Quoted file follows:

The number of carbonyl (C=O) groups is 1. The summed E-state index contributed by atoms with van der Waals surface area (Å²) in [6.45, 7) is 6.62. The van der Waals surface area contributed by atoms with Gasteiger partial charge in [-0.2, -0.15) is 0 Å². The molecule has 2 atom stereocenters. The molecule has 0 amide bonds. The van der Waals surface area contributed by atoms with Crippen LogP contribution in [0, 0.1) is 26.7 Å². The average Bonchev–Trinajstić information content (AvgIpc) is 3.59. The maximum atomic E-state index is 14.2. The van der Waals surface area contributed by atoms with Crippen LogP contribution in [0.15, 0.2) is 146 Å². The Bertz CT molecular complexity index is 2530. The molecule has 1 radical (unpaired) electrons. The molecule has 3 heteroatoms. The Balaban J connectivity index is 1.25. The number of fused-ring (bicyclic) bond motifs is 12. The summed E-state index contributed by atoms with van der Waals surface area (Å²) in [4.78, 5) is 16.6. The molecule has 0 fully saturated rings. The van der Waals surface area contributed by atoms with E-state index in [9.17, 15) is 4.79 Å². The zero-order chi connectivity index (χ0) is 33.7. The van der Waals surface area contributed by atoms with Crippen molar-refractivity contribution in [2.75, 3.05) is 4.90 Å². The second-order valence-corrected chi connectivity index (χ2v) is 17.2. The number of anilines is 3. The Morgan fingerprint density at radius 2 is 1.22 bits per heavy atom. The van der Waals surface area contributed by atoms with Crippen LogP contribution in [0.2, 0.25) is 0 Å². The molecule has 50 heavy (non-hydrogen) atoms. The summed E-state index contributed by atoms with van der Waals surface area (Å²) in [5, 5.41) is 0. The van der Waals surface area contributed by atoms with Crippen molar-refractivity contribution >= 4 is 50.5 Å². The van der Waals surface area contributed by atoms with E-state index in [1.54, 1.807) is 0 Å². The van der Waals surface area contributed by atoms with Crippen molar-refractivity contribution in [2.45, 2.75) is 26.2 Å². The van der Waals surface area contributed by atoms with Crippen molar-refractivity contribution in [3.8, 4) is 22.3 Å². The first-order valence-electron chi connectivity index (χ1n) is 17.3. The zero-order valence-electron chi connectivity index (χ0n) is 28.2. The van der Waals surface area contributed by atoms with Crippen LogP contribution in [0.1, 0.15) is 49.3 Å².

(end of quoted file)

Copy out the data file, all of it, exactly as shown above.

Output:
The number of carbonyl (C=O) groups is 1. The summed E-state index contributed by atoms with van der Waals surface area (Å²) in [6.45, 7) is 6.62. The van der Waals surface area contributed by atoms with Gasteiger partial charge in [-0.2, -0.15) is 0 Å². The molecule has 2 atom stereocenters. The molecule has 0 amide bonds. The van der Waals surface area contributed by atoms with Crippen LogP contribution in [0, 0.1) is 26.7 Å². The average Bonchev–Trinajstić information content (AvgIpc) is 3.59. The maximum atomic E-state index is 14.2. The van der Waals surface area contributed by atoms with Crippen LogP contribution in [0.15, 0.2) is 146 Å². The Bertz CT molecular complexity index is 2530. The molecule has 1 radical (unpaired) electrons. The molecule has 3 heteroatoms. The Balaban J connectivity index is 1.25. The number of fused-ring (bicyclic) bond motifs is 12. The summed E-state index contributed by atoms with van der Waals surface area (Å²) in [4.78, 5) is 16.6. The molecule has 0 fully saturated rings. The van der Waals surface area contributed by atoms with E-state index in [9.17, 15) is 4.79 Å². The zero-order chi connectivity index (χ0) is 33.7. The van der Waals surface area contributed by atoms with Crippen molar-refractivity contribution in [2.75, 3.05) is 4.90 Å². The second-order valence-corrected chi connectivity index (χ2v) is 17.2. The number of anilines is 3. The Morgan fingerprint density at radius 2 is 1.22 bits per heavy atom. The van der Waals surface area contributed by atoms with Crippen LogP contribution in [0.2, 0.25) is 0 Å². The molecule has 50 heavy (non-hydrogen) atoms. The summed E-state index contributed by atoms with van der Waals surface area (Å²) in [5, 5.41) is 0. The van der Waals surface area contributed by atoms with Crippen molar-refractivity contribution >= 4 is 50.5 Å². The van der Waals surface area contributed by atoms with E-state index in [1.54, 1.807) is 0 Å². The van der Waals surface area contributed by atoms with Crippen molar-refractivity contribution in [2.45, 2.75) is 26.2 Å². The van der Waals surface area contributed by atoms with Crippen molar-refractivity contribution in [3.8, 4) is 22.3 Å². The first-order valence-electron chi connectivity index (χ1n) is 17.3. The zero-order valence-electron chi connectivity index (χ0n) is 28.2. The van der Waals surface area contributed by atoms with Crippen LogP contribution in [0.1, 0.15) is 49.3 Å².